Phone use is everywhere. Previous work has shown that phone use during social experiences, or “phubbing”, has detrimental effects on cognitive processing, well-being, and relationships. In this work, we first replicate this by showing the negative effects of phone use on relationships during both controlled and naturalistic social experiences. In Study 1, participants that were randomly assigned to complete a task with a confederate who used their phone part of the time reported lower feelings of social connection and engagement than participants paired with a partner who did not use their phone at all. In Study 2, dyads in a park completed a survey about their experience of the day. Participants reported that increased phone use resulted in lower feelings of social connection, enjoyment, and engagement in the experience. If the negative effects of phone use are so obvious, why do people continue to phub their friends? Studies 3 and 4 demonstrate that people accurately intuit the effects of others' phone use on experiences, but fail to recognize the effects of their own phone use. Study 4 explains this phubbing blindspot by demonstrating an actor-observer bias – people attribute their own phone use to positive motives and overestimate their ability to multitask compared to others. Together these findings suggest that while people are aware of the harmful effects of another person's phone use in social situations, they may fail to recognize the negative consequences of their own use because they mispredict the positive contributions of their phone use to the experience.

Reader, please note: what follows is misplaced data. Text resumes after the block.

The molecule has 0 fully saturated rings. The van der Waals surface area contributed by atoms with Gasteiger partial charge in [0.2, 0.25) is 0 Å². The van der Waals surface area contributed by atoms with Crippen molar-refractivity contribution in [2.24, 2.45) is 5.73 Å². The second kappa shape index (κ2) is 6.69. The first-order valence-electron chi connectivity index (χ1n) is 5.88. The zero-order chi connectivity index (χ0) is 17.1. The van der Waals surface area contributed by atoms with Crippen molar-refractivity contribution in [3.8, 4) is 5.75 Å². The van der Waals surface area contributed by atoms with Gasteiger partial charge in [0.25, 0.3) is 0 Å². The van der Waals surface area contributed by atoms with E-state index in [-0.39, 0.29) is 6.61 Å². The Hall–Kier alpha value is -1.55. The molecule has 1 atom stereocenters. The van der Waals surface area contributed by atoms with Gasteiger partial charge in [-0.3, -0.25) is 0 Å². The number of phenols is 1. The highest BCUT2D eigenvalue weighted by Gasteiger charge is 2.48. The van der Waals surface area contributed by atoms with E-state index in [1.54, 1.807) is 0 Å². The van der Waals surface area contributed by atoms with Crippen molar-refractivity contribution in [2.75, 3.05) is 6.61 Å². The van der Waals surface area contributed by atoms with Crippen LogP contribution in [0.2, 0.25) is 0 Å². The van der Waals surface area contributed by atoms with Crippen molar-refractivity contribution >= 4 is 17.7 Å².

All Science Journal Classification (ASJC) codes
- Social Psychology
- Sociology and Political Science
- Social interaction